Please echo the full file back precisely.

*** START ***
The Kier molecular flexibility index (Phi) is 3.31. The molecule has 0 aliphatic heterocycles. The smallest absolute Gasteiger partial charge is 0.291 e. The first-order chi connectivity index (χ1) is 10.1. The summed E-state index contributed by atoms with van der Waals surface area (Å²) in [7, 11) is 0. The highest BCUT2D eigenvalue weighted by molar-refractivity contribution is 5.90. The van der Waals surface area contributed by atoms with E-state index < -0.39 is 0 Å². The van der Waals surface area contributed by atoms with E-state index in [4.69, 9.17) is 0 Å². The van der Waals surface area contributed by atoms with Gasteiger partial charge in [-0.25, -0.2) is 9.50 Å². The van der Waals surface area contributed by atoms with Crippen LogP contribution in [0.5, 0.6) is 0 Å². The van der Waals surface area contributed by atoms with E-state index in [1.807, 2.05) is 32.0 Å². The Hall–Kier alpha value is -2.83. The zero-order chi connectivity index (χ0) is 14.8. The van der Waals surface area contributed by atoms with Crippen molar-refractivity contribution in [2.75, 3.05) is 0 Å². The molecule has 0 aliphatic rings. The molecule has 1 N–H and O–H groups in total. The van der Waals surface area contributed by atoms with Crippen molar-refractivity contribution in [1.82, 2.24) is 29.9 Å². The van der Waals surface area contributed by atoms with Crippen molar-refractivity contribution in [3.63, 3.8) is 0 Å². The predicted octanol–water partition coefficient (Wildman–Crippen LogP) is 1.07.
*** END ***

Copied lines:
The Kier molecular flexibility index (Phi) is 3.31. The molecule has 0 aliphatic heterocycles. The smallest absolute Gasteiger partial charge is 0.291 e. The first-order chi connectivity index (χ1) is 10.1. The summed E-state index contributed by atoms with van der Waals surface area (Å²) in [7, 11) is 0. The highest BCUT2D eigenvalue weighted by molar-refractivity contribution is 5.90. The van der Waals surface area contributed by atoms with E-state index < -0.39 is 0 Å². The van der Waals surface area contributed by atoms with E-state index in [4.69, 9.17) is 0 Å². The van der Waals surface area contributed by atoms with Gasteiger partial charge in [-0.25, -0.2) is 9.50 Å². The van der Waals surface area contributed by atoms with Crippen LogP contribution in [0.5, 0.6) is 0 Å². The van der Waals surface area contributed by atoms with E-state index in [1.807, 2.05) is 32.0 Å². The Hall–Kier alpha value is -2.83. The zero-order chi connectivity index (χ0) is 14.8. The van der Waals surface area contributed by atoms with Crippen molar-refractivity contribution in [2.75, 3.05) is 0 Å². The molecule has 0 aliphatic rings. The molecule has 1 N–H and O–H groups in total. The van der Waals surface area contributed by atoms with Crippen molar-refractivity contribution in [1.82, 2.24) is 29.9 Å². The van der Waals surface area contributed by atoms with Crippen molar-refractivity contribution in [3.63, 3.8) is 0 Å². The predicted octanol–water partition coefficient (Wildman–Crippen LogP) is 1.07.